Many became millionaires at the World Series of poker, but the WSOP 2017 winner, a regular guy from New Jersey, won more than eight times that amount. With over 120,995 amateur and pro poker players loose in Vegas, this world-class event was geared up to have one of those landmark endings; to be talked about for years to come. It didn’t disappoint.
Mingling amongst the hopeful crowd were nine guys destined to play at the final table. For some of them, a shot at the Main Event would be a first, winning being nothing more than a (ridiculous) dream. But as things go with the great game, you just never know how things will turn out.
Maybe anyone can win the World Series of Poker?
If Hollywood wanted to make another movie set in Las Vegas, poker as its theme, then they needn’t look far for inspiration. Or characters. The real characters of this story will be the inspiration for every poker player who was lucky enough to watch the tournaments live-streamed or in person. Some of the finalists wouldn’t call themselves pros and were (mostly) absent of the trademark suave appearance and serious conduct, looking like people we all know living on our street. With the exception of John from Bridlington.
A guaranteed million in the bank to World Series of Poker finalists before they sat at the table
Unlike previous years, the nine who reached the final didn’t have to wait months until they could take their seats for what was probably one of the biggest games of their lives. Knowing they’d earned at least $1m already surely helped their nerves. Then again, getting this far meant they might actually win. And poker players play to win, even if they don’t have egos.
From nine players to four
All revved up but with poker faces intact, nearing the end, nine soon became four. Ben Lamb, his second Main Event final, was first out of the tournament a million richer. Jack Sinclair was next, $1.2m to soften the blow of going bust. Earning 7th place and $1,425,000 was Damian Salas going out in 6th, Bryan Picciol took home $1.6m, and Antoine Saout, the only other out of the nine to have played the Main Event final table before, finished 5th and $2m better off.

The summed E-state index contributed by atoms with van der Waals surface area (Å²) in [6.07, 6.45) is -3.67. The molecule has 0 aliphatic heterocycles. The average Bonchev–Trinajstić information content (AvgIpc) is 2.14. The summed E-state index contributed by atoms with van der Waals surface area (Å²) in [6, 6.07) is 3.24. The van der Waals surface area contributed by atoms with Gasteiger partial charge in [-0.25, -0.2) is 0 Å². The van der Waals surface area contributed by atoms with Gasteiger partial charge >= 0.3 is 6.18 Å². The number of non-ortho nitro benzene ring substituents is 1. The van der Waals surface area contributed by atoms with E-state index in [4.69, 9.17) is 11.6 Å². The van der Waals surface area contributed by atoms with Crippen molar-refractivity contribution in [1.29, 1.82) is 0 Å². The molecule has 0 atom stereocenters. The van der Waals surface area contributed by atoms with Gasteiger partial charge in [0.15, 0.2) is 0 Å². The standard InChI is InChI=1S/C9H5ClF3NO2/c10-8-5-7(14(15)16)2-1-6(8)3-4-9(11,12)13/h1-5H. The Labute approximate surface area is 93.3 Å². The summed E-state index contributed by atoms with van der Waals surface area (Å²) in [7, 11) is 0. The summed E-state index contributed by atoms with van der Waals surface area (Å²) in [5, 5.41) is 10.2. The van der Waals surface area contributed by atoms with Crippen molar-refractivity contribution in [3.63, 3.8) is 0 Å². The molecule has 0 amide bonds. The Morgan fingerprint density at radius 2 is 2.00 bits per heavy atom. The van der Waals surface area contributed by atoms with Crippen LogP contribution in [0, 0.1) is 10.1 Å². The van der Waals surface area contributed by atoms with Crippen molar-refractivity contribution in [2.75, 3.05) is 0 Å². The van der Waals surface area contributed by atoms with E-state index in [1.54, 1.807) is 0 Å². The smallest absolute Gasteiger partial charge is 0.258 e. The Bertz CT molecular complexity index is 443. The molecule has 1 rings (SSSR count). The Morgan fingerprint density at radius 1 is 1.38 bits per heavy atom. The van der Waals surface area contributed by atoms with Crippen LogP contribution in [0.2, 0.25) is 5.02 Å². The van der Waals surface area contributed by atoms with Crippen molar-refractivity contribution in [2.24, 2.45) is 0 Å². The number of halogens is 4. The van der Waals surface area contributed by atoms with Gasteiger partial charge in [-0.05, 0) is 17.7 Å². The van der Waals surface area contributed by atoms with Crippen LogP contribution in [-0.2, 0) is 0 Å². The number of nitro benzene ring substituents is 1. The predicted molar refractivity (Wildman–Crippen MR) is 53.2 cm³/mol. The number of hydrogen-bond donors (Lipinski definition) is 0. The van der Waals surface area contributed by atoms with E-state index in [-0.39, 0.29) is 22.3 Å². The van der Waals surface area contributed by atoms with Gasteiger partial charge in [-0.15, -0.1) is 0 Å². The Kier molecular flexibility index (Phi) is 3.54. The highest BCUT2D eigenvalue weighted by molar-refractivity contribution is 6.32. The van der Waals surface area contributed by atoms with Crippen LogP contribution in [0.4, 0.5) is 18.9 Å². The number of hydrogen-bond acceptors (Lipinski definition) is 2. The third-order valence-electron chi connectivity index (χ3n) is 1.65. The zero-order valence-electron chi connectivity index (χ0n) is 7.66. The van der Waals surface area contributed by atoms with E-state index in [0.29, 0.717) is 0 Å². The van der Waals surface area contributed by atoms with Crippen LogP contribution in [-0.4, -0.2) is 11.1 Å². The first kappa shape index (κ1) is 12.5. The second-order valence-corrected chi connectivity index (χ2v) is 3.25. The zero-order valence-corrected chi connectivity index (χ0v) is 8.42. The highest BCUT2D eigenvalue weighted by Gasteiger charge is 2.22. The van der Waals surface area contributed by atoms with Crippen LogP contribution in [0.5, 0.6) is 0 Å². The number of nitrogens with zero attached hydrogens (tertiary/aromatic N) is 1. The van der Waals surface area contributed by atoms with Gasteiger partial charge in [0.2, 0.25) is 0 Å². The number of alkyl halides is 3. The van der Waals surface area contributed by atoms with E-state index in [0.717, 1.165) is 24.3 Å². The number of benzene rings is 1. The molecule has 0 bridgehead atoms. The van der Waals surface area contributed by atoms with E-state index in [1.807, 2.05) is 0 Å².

That left an unlikely bunch: Frenchman Benjamin Pollak, Scott Blumstein and Daniel Ott from the States, and John Hesp from the UK (complete with Panama hat and a patchwork blazer to match his crazy shirt – possibly a diversion tactic).
By Friday night it was fever-pitch. Everyone composing themselves in whatever manner they could, John from Bridlington in the UK winning over most of the viewers with his eccentric charm while the others barely faltered. And then poor John was out, taking $2.6 with him.
The Saturday night blockbuster ‘No-limit Texas Hold ‘em’: lights, camera, action…
Fizz, flop. The stacks were high, but it started slow. Blumstein had the biggest with his 226 million in chips. Ott, after dropping down 16 million on Friday, now had 88 million. Pollak was short-stacked by comparison, but still had a modest 46 million; it wasn’t enough to help him and, after the action finally started over a clash with Ott, by the end of the night Pollak was out of the tournament in 3rd place, with $3.5m as his trophy. That left Ott versus Blumstein.
And the WSOP 2017 winner is (drum-roll)
When he looked at his final hand, an ace of hearts and a two of diamonds, Blumstein just had to hope it was better than Ott’s; a seven, five and two of hearts, and a Jack and six of spades were the community cards. Blumstein must have felt like any Las Vegas punter winning the big time must feel when Ott went all-in with his eight and ace of diamonds. Team Blumstein, with their ‘I don’t like folding’ t-shirts, joined the crowds eruption.
What does a $8.1m WSOP winner look like and how did he win?
Blumstein has played online poker for a while, but he doesn’t take it too seriously. Two weeks prior he was what he called: “A New Jersey online grinder.” First, he thanked his parents and his friends for their support. Then he explained: “I don’t have an ego in this game,” After mentioning his humble online poker sessions, he went on to reveal what his winning strategy was, adding, “This is just one poker tournament. It takes variance and luck and playing your best. And all those things came together.”